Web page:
by Brant Pitre
Reviewed by Eileen Quinn Knight, Ph.D. Profiles in Catholicism
The author provides us with his understanding of the Eucharist, he states: “The English word Eucharist comes from the Greek eucharistia, which means “thanksgiving” as in Jesus’ act of “giving thanks”. According to the Catholic faith, when a Catholic priest takes the bread and wine of the Eucharist and says the words of Jesus from the Last Supper, “This is my body…This is my blood,” the bread and wine actually become the body and blood of Christ. Although the appearances of bread and wine remain, the taster, the touch, etc., the reality is that there is no more bread and wine. There’s only Jesus: his body, his blood, his soul, and his divinity. This is called the doctrine of Jesus’ “Real Presence” in the Eucharist. You can see why this might be difficult for anyone to believe. Jesu writes: “Amen, Amen, I say to you, unless you eat the flesh of the Son of Man and drink his blood, you do not have life within you. Whoever eats my flesh and drinks my blood has eternal life, and I will raise him on the last day. For my flesh is true food, and my blood is true drink. (John 6:53-54)
The author identifies the Jewish writings that He draws on over the course of this book. The author stresses that he is not suggesting that Jesus himself would have read any of these, some of which were written drown long after his death. What he is arguing is that many of them bear witness to ancient Jewish practices and beliefs. After the Old Testament itself, some of the most important Jewish sources He draws on are as follows: The Dead Sea Scrolls, The Works of Josephus, The Mishnah, The Targums, the Babylonian Talmud and the Midrashim.(p. 19-20)
With all of this background in mind, we can now focus our attention on those ancient Jewish beliefs about the coming of the Messiah that may shed light on the Eucharistic words of Jesus. Unfortunately many modern readers are only vaguely familiar with Jewish beliefs regarding the coming of the Messiah. In fact, a good deal of what most Christian readers have learned about Jewish messianic ideas is often oversimplified, riddled with exaggerations, or even downright false. In order to situate Jesus’ teachings in their historical context, we need to back up a bit and answer a few broad questions: What were first-century Jews actually waiting for God to do? We know that many were expecting him to send the Messiah, but what did they think the Messiah would be like? What did they believe would happen when he finally came?
The entire account of Jesus’ transfiguration suggests that this new exodus, although based on the old, would be both similar and radically different. In the old exodus, God had identified Israel as his son:” Israel is my first-born son, and I say to you, ‘Let my son go that he may worship me’”(Exodus 4:22). In the new exodus, spoken of during the Transfiguration, God say of Jesus: “This is my Son, my Chosen, listen to him” (Luke 9:35) In other words, Jesus is not just a new Moses. He is also the new Israel, the chosen Son of God, who will undergo the new exodus in his own person. By means of his passion and death, his departure in Jerusalem, Jesus himself will lead the people of God to the new promised land of the “new creation” (Matthew 19:28). Of course if these connections are correct, they raise more questions than answers. The first is this: If Jesus expected there to be a new exodus, how exactly did he think it would begin?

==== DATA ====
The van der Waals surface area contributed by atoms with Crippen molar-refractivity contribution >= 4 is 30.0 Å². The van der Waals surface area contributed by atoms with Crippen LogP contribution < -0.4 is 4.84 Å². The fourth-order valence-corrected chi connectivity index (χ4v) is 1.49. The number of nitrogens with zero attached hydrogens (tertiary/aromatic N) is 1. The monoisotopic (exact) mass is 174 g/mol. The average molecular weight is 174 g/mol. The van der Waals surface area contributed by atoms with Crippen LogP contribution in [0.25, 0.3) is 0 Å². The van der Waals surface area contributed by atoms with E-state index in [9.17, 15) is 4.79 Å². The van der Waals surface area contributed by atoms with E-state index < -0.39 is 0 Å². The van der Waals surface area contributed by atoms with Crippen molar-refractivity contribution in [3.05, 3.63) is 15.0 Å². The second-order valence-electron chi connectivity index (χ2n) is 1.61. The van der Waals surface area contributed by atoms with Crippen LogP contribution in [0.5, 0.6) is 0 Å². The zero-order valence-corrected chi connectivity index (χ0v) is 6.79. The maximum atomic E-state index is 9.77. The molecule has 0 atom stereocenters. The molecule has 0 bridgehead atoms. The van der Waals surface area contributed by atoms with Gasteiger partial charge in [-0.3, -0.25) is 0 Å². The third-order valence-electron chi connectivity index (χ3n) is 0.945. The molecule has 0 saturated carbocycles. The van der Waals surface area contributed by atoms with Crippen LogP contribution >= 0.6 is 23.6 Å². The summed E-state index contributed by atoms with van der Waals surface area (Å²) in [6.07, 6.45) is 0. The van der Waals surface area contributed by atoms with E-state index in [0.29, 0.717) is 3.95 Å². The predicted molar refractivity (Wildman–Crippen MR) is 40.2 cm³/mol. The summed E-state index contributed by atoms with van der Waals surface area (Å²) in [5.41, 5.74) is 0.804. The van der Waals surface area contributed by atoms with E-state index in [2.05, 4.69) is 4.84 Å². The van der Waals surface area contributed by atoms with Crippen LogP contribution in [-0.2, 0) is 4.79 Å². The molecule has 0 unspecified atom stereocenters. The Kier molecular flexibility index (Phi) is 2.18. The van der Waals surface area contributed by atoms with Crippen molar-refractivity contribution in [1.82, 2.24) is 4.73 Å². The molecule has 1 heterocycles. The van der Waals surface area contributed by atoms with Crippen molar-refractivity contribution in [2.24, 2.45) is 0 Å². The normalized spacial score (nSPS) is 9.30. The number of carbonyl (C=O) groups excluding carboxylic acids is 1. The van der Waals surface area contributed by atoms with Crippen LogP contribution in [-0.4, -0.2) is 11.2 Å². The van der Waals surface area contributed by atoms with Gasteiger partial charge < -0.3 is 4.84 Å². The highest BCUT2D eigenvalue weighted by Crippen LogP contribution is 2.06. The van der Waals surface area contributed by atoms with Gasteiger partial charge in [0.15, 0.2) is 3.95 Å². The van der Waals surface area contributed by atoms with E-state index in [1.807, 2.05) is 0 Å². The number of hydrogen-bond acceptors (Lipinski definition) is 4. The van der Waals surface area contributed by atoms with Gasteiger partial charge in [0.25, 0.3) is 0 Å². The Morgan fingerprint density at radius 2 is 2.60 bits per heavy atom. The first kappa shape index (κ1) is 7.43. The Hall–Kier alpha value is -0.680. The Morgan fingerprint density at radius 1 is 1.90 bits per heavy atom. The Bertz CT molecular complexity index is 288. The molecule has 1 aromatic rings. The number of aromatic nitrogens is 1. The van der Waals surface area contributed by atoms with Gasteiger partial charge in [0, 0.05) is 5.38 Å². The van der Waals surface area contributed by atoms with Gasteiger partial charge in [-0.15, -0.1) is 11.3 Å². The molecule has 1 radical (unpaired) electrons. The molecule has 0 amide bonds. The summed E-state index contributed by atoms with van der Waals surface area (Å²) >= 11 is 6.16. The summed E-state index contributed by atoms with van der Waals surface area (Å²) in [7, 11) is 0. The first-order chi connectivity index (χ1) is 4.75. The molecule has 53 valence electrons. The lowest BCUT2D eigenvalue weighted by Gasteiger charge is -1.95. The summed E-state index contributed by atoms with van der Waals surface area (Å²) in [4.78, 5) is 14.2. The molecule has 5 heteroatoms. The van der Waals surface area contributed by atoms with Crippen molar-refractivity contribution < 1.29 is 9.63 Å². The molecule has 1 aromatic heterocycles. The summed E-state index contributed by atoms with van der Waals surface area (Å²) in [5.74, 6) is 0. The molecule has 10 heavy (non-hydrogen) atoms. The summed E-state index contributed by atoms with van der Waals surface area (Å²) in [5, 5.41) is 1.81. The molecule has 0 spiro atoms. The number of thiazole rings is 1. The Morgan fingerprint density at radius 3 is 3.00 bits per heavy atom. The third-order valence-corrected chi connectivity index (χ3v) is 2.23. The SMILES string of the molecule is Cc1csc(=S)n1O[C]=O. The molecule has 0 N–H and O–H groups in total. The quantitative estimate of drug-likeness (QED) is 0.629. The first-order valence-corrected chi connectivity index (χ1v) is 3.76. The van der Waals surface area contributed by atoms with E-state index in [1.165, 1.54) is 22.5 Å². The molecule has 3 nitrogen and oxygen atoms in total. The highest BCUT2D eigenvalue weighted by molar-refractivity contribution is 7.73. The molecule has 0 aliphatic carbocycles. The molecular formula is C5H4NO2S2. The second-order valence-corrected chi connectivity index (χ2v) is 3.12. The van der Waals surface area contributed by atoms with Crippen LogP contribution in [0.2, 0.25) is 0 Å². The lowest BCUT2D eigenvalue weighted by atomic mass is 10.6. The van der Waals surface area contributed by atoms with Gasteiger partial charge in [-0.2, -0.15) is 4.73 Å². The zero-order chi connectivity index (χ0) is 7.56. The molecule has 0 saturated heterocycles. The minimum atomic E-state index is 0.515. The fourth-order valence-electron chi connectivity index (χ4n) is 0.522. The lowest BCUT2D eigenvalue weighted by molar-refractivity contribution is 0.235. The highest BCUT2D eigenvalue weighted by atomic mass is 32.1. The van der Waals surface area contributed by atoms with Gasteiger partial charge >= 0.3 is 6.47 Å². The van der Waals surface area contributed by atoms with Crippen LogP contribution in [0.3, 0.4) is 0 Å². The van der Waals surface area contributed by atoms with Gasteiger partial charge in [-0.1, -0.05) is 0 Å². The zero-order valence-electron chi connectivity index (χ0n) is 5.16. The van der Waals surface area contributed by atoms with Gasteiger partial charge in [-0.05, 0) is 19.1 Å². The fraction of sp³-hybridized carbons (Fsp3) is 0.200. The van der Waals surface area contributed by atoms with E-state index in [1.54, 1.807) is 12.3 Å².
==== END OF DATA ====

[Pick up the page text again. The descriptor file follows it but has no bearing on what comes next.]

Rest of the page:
Just as the ancient Jews saw their Passovers as a participation in the exodus from Egypt, so, too, Saint Paul and other early Christians saw the Eucharist as a real participation in both the Last Supper and the death of Jesus. The Passover is not the only key that unlocks the mystery of the Last Supper. Nor does it answer every question we might ask. For one thing, if we grant that Jesus saw himself as the Passover lamb, how could he actually give his disciples his flesh to eat? Wouldn’t this be cannibalism? And what about the Mosaic Law against drinking blood? To be sure, the Passover lambs’ blood was poured out on the altar, but it was never drunk. In order to answer these questions, we’ll need to turn to the next chapter. For Jesus spoke of the Last Supper not only as a new Passover, but as the new manna from heaven. For all this to be true, Jesus’ action at the Last Supper would have to have been a miracle, and not just a sign or symbol. But as Saint Cyril himself also points out, this isn’t really a problem, given Jesus’ record of performing miracles of supernatural transformation. As Cyril say: “Jesus once in Cana of Galilee turned the water into wine, akin to blood; is it incredible that He should have turned wine into blood?”
On the road to Emmaus, Jesus fulfilled what he set out to accomplish at the Last Supper. That Sunday was the first Eucharist after the Resurrection, and Jesus was the principal celebrant. On that day, he ate and drank with his disciples in the joy of his kingdom. In that day he gave them his crucified and risen body and blood. And while the disciples might not have realized it at the time, on that day, Jesus answered their prayer outside the village of Emmaus, when they said to him: “Stay with us” (Luke 24:29) In the “breaking of the bread,” in every Eucharist, he answers their prayer, saying to them and to all of us, “I am with you always, even to the end of time.”